Cousin Dee has been one of the most out of the box thinkers I have ever known. I have always looked forward to spending time with her and listening to her stories of the antics of our family.  For many years she threatened us with being placed in one of her stories but we took that for granted.  It wasn’t until that last ten years that those threats became real when she began getting published. I never knew she was taking writing seriously until I started receiving reports through a social media site that she had one story published, then another and so on.  I decided to interview her about her writing as I have also given some thought of writing from time to time and wanted to know her experiences while achieving her goal.

I first became interested in writing when my fifth grade English teacher pulled me aside to tell me how much she liked a short story I had written.  To my surprise, this was also the case when I asked Dee the question of when did she start writing?  She stated that “she always wrote but started giving it more thought during her senior year in high school when she received an A on an English paper”. She also stated that her mother was not very supportive and suggested she become a nurse and “not something crazy like a writer”. Dee kiddingly added her mother said she would never make any money as a writer and added that her mother was correct in the latter statement.

Dee and her family moved out of state around 1976 and kept in contact with the rest of the family through letters.  It was through the responses to these letters that she started to become more serious about writing. She would write amusingly about her family and other things and I recall laughing hysterically over some of the stories while my mother read them. I remember when she started sending duplicated copies due to the number she was sending, and was always glad to see one laying on the dining room table when I got home.  It was through our supportive replies that when she decided to go to college “at the old age of 38 I was asked what I wanted to do, I said write”. The first class she took was Creative Writing and followed that with journalism.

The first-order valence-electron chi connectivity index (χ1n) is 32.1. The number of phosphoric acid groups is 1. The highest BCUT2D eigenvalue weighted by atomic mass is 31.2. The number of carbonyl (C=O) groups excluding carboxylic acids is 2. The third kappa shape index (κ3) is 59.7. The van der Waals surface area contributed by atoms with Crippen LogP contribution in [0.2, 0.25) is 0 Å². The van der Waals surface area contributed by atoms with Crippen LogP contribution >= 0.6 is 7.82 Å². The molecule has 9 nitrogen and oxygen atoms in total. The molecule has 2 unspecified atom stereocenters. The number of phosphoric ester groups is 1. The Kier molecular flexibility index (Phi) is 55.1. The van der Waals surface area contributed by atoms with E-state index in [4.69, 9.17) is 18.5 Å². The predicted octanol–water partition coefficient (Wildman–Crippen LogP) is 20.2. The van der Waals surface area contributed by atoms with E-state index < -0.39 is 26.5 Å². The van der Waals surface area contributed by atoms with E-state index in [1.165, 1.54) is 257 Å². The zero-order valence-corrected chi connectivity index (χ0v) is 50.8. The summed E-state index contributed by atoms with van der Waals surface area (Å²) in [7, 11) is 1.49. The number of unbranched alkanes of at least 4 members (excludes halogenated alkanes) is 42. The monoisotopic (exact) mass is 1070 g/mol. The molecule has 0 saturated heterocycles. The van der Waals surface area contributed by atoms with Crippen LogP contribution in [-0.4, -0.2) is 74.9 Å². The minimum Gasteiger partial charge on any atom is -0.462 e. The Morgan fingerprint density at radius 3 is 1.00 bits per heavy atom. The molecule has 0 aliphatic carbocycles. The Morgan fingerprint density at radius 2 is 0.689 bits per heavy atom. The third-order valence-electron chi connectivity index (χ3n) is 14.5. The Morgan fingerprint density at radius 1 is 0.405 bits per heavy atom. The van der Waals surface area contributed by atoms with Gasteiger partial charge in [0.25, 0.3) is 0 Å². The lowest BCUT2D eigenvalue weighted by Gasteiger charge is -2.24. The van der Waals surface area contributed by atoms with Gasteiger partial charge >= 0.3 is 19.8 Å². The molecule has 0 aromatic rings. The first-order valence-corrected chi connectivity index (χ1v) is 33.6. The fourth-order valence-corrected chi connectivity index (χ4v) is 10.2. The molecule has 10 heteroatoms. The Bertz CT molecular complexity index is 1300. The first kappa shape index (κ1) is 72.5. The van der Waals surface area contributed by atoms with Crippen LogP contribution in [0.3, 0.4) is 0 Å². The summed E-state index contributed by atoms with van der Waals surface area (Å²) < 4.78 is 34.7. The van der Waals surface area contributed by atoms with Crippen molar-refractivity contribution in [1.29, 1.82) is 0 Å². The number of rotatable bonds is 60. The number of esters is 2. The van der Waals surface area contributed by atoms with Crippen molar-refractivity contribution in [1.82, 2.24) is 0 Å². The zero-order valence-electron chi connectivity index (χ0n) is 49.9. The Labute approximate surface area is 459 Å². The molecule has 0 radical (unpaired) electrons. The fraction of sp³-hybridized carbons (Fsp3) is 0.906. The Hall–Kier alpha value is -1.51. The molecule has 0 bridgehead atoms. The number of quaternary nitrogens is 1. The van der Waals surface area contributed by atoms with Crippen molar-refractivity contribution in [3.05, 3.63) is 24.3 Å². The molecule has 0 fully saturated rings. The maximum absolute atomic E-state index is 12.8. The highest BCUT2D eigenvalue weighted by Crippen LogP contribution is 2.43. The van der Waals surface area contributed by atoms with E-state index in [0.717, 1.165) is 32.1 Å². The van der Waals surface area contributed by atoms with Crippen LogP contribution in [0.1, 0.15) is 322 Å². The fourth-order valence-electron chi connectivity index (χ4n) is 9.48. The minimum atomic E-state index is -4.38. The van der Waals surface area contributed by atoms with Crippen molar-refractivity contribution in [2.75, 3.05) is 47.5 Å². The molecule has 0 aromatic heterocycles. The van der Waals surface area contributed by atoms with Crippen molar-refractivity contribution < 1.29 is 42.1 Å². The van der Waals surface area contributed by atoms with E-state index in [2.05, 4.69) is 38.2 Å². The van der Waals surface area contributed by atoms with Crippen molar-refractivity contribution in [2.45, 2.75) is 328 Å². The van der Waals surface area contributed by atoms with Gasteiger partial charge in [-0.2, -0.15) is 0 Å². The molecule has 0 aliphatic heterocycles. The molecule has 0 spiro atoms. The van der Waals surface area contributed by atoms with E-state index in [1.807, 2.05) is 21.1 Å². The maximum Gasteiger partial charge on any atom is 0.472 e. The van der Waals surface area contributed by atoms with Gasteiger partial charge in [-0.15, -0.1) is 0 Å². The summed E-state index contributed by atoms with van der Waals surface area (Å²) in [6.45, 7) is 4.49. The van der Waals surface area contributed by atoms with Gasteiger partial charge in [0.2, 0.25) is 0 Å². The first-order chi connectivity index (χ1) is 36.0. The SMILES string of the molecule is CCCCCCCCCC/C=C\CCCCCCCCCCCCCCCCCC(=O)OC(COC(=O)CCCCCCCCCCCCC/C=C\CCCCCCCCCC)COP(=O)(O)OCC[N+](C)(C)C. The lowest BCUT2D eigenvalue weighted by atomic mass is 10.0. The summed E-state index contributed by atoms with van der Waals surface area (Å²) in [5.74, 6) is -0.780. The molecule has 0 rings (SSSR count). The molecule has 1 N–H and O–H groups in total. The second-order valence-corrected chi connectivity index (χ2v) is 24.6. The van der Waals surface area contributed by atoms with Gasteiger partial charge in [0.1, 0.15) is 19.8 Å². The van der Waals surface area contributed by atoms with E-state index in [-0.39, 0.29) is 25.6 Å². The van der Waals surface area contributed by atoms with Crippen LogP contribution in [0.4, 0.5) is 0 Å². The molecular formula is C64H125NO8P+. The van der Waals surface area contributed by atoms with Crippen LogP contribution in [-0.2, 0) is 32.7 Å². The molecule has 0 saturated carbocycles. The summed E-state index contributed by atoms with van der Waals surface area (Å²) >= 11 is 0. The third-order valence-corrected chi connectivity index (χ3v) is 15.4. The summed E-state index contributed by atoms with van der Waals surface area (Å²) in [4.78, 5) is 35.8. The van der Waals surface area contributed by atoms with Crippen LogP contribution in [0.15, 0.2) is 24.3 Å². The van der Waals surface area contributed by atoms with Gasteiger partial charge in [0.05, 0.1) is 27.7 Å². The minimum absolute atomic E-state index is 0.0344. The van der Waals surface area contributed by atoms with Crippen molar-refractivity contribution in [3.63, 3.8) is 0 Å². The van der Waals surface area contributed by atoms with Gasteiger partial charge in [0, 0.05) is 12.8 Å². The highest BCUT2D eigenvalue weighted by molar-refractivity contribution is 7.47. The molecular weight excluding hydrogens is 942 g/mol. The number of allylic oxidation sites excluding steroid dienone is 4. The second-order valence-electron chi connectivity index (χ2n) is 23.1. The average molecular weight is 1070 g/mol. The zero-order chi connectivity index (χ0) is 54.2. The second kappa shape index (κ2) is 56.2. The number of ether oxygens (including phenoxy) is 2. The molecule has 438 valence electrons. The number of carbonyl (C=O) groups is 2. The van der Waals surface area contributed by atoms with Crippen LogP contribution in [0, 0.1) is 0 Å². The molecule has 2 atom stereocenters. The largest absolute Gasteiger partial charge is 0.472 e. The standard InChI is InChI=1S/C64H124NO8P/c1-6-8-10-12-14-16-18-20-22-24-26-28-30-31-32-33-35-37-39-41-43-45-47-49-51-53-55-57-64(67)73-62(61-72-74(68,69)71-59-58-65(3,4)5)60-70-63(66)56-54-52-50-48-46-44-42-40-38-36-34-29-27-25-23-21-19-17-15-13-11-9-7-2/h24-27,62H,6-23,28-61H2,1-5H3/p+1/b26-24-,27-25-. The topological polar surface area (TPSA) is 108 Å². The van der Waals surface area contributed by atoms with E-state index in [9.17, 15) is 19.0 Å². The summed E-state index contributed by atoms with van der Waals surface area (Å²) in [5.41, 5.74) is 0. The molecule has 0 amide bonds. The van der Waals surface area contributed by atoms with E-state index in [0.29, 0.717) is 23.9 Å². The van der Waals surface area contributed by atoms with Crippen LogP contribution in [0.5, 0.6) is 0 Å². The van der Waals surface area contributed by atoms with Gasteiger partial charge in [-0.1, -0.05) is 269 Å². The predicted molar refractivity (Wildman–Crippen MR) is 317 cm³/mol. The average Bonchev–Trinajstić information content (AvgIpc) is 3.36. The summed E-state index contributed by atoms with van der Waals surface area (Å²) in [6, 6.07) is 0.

These family update letters became the basis for many of the stories she has had published and are the favorite subjects to write about. One that she is most proud of was titled “My Beloved Crazy Relatives” that was sold to Chicken Soup for the Soul.  She also sells stories to True Story and True Confessions and all deal mostly with families. Selling to these publications may not sound like a large accomplishment but as she states later in the interview, “The competition is fierce.” She had to learn to toughen up and realize that not everyone will like what you write and can be harsh critics.  I came away from that portion of the interview realizing in order to make money as a writer you have to sell stories to whomever is willing to purchase them.

Along with earning money from the stories I asked what writing does for her personally. “It keeps me sane” was her immediate response. She then jokingly reminisced of a bad winter shortly after moving to Indiana from Ohio. “The kids were out of school more than a week. If it wasn’t for writing home to family and friends, I may have ended up in a padded room, instead of a closed door bedroom, while the kids fought and were loud.”  She has come to understand that if she doesn’t write for a while for whatever reason, she begins to feel “grouchy”. The next statement she made an impact on me; “Writing for most writers is like breathing. You have to write”. It made an impact because usually when I pick up my pen and paper, it’s to release something that’s building up inside me. It has been a way for me to release stress and tension over the years.

Another question I asked was for my own needs. I struggle with having many ideas for stories but letting them fall away as well as getting “writers block”. Here are some of the exercises she uses to deal with these issues. “I lay in bed early in the morning, eyes closed, and start concocting story ideas.” She warns that sometimes it can take days to get through a block but most times she can start writing again that day. To keep the creative ideas flowing she recommends is to journal non-stop for ten minutes regardless of what you are writing.  I personally have used this method in the past with success. Still another suggestion is to pay attention to what you see and what you hear. An example she used was “Have you ever heard the news and thought who would do that?” She then will take the news report and see if she can develop a story from it.